• Congestion reduction — Concepts B and D were the only ones that would keep traffic volume on U.S. 41 below 23,000 vehicles a day. With Concept G, more than 40,000 vehicles a day would use U.S. 41.
  • Time savings — Concepts B and D would make traveling faster than Concept A, the improvement of existing roads. The other routes were projected to be slower.
  • Economic viability — The value of travel time savings was projected to be greater than the cost of construction in Concepts A, B and D, with Concept D having the highest rating.

Environmental studies started in the fall of 2003 and — after notifications, public hearings and a look at a few more alternatives — the Federal Highway Administration approved Route D in October 2008.

The route was later value-engineered to shave the projected costs from about $400 million to $200 million, and renamed Route D-VE. The changes meant the FHWA’s record of decision had to be re-evaluated using new environmental data. A ruling is still pending.

Continuing objections

Rollins family attorney Henry Parkman also has written a letter protesting the inclusion of the U.S. 411 Connector (as designed) in the Statewide Transportation Improvement Program that lists projects in line for construction.

Parkman’s Nov. 21 missive recaps previous objections ranging from the historic value of Dobbins Mine and the Euharlee Wildlife Preserve conservation easement to the potential of acidic runoff from a cut in the mountain and the effects on protected plants and fish habitats.

He also contends the GDOT route-selection process was flawed because it assumed population and jobs would grow equally as fast if the Connector was built or not built.

“A ‘no-build’ forecast that includes ‘build’ assumptions about land use stacks the deck against the no-build scenario by inaccurately increasing its impacts,” Parkman wrote.

He also notes that GDOT is again looking at a realignment, Route D-VE-A, and contends federal law requires the agency to start over with a comparison of other alternatives.

Also read  Sparks fly at town hall about 411 Connector, an article written about the same subject that appeared in the Rome News Tribune on November 30, 2012.

Dobbins Mine added to Places in Peril list

2 Bartow locations on list of 10 Places in Peril
by Jessica Loeding

This article appeared in The Daily Tribune News Nov. 3, 2012.

A former school that survived the Civil War and a former mining site dating back to the 1860s seem to have only age in common. But, according to the state, both are in trouble.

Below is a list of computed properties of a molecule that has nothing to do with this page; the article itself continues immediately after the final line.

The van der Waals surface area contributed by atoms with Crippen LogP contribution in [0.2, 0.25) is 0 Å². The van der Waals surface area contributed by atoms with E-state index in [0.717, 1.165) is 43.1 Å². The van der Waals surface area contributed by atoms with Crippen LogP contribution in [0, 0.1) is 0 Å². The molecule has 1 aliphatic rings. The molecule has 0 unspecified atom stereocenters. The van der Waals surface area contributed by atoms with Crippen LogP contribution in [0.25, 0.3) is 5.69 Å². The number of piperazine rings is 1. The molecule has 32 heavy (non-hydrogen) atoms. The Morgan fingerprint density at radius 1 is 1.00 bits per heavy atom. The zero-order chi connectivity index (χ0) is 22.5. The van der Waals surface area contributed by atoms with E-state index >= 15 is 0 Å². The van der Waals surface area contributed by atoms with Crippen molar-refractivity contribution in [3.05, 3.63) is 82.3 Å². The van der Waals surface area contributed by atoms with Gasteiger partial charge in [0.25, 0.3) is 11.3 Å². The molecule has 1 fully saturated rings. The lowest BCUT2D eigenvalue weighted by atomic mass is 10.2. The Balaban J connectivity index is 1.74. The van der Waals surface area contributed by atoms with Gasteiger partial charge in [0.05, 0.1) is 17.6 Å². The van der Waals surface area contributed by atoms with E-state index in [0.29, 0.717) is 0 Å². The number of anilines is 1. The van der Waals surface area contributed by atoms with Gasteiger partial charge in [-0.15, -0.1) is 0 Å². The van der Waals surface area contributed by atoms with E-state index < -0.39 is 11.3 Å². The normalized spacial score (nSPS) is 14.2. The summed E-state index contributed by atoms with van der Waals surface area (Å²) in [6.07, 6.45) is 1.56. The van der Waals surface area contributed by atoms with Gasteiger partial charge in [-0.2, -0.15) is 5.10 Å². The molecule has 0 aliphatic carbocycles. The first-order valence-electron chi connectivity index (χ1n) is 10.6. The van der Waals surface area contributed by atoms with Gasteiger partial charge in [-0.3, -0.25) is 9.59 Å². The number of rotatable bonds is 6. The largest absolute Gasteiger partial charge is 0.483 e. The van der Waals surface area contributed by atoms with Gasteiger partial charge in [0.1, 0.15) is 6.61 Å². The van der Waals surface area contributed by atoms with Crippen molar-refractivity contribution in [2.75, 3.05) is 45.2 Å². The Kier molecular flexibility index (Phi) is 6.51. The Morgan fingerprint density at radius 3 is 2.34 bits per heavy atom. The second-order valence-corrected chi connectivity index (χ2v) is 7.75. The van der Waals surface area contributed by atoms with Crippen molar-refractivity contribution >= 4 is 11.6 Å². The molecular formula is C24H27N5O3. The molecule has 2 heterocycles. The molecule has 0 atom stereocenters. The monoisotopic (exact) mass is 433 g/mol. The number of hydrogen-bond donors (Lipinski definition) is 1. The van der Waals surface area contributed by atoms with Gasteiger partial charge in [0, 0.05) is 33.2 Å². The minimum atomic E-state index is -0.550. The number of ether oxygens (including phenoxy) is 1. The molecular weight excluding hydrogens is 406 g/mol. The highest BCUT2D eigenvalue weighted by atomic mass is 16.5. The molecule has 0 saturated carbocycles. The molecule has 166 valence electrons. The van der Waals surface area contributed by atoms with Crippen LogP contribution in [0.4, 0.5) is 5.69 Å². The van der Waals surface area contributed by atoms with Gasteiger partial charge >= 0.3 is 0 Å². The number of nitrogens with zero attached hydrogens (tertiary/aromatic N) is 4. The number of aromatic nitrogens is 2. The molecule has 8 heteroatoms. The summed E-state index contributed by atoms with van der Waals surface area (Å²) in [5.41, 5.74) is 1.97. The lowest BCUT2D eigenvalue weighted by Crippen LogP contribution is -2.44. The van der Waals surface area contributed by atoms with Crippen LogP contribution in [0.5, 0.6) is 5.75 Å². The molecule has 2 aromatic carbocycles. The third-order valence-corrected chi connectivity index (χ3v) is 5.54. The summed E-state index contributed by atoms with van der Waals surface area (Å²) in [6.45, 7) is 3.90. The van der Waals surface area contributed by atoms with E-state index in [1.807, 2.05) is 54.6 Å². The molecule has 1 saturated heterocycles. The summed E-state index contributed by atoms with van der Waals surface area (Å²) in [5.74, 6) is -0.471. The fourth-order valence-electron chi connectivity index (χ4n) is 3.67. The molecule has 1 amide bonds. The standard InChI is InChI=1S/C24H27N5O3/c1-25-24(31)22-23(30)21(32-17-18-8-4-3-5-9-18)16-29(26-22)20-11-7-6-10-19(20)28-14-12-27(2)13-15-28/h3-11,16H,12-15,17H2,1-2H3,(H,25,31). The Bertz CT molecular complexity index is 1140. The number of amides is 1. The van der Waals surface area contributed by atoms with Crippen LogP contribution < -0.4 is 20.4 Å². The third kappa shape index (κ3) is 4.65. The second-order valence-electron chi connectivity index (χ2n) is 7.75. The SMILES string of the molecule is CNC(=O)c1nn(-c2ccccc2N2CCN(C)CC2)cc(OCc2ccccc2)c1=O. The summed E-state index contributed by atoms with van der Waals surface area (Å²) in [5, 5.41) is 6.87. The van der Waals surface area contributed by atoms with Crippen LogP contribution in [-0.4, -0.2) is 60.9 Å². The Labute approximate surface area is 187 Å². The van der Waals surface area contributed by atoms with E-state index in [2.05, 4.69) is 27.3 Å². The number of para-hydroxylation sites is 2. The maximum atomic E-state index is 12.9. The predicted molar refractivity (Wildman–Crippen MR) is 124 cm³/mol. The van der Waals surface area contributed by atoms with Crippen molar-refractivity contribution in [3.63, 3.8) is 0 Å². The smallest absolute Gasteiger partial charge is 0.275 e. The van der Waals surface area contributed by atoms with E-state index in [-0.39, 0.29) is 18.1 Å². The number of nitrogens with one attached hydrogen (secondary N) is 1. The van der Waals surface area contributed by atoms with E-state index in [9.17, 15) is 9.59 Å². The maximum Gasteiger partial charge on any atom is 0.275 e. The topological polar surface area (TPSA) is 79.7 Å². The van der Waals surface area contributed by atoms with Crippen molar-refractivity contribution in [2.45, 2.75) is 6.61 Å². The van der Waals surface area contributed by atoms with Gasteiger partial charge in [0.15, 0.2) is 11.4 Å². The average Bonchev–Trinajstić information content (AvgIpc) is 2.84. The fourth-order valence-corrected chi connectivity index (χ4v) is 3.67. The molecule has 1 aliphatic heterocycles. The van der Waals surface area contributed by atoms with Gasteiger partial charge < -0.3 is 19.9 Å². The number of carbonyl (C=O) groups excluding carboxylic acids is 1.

The two sites — Stilesboro Academy in Taylorsville and Dobbins mining landscape in the county — were listed Wednesday among the Georgia Trust for Historic Preservation’s 2013 list of 10 Places in Peril in the state.

Wednesday’s designation is vital to survival of the former schoolhouse on the edge of the county.

“We are very pleased to be included in the list,” said past president of the Stilesboro Improvement Club Ann Mascia. “It’s something that is very important for Georgia, and certainly for us to be included is monumental for the academy.”

Henry Parkman, attorney for Cartersville Ranch, LLC, echoed Mascia’s thoughts.

“We are pleased that the Georgia Trust has included the Dobbins Mining Landscape on its Places in Peril list for 2013,” he said. “As recognized by the Keeper of the National Register, the Dobbins mining landscape — a site of over 200 acres — is a significant historic district associated with late 19th and 20th century manganese mining operations, which produced large quantities of manganese ore for steel manufacturing. The mining landscape includes Dobbins Mine, Georgia’s oldest and most productive manganese mine, which was critical to the growth of industry in Bartow County following the Civil War.”

The list is the eighth annual naming of places across the state that are in need of assistance. Places in Peril is designed to raise awareness about Georgia’s significant historic, archaeological and cultural resources, including buildings, structures, districts, archaeological sites and cultural landscapes that are threatened by demolition, neglect, lack of maintenance, inappropriate development or insensitive public policy. Through Places in Peril, the Trust will encourage owners and individuals, organizations and communities to employ proven preservation tools, financial resources and partnerships in order to reclaim, restore and revitalize historic properties that are in peril.

“We hope the list will continue to bring preservation action to Georgia’s imperiled historic resources by highlighting ten representative sites,” Mark C. McDonald, president and CEO of the Trust, said in a release.

Stilesboro Academy

Stilesboro Academy

Stilesboro Academy, Taylorsville, Bartow County

Constructed in 1858-59, Stilesboro Academy’s grand opening was celebrated with a picnic on the first Saturday of May in 1859, a tradition the community has continued for the past 153 years. The school was occupied by the Union Army in 1864 and spared by Sherman. The school was saved again in the 1930s when the ladies of the Stilesboro Improvement Club raised money for the Bartow County School Board to purchase new lumber for a modern school, rather than demolish Stilesboro Academy and reclaim its lumber. The Stilesboro Improvement Club remains the caretakers of the academy, but with a dwindling membership, the building’s continual maintenance poses a challenge.

Mascia said the building faces major roofing issues that leaves the school in need of a roof, which is estimated to cost about $40,000.

“The academy is in grave need of help. … We simply cannot do it ourselves — we are a small ladies club,” she said.

Stilesboro Improvement Club will be hosting the 100th annual Stilesboro Chrysanthemum Show at Stilesboro Academy on Saturday, Nov. 3, from 11 a.m. to 8 p.m. The event serves as the club’s largest benefit for the year.

“That’s our major fundraiser for the year and the proceeds go toward the care and restoration of the academy for the year,” Mascia said, adding that the academy’s listing should generate interest and, in return, revenue.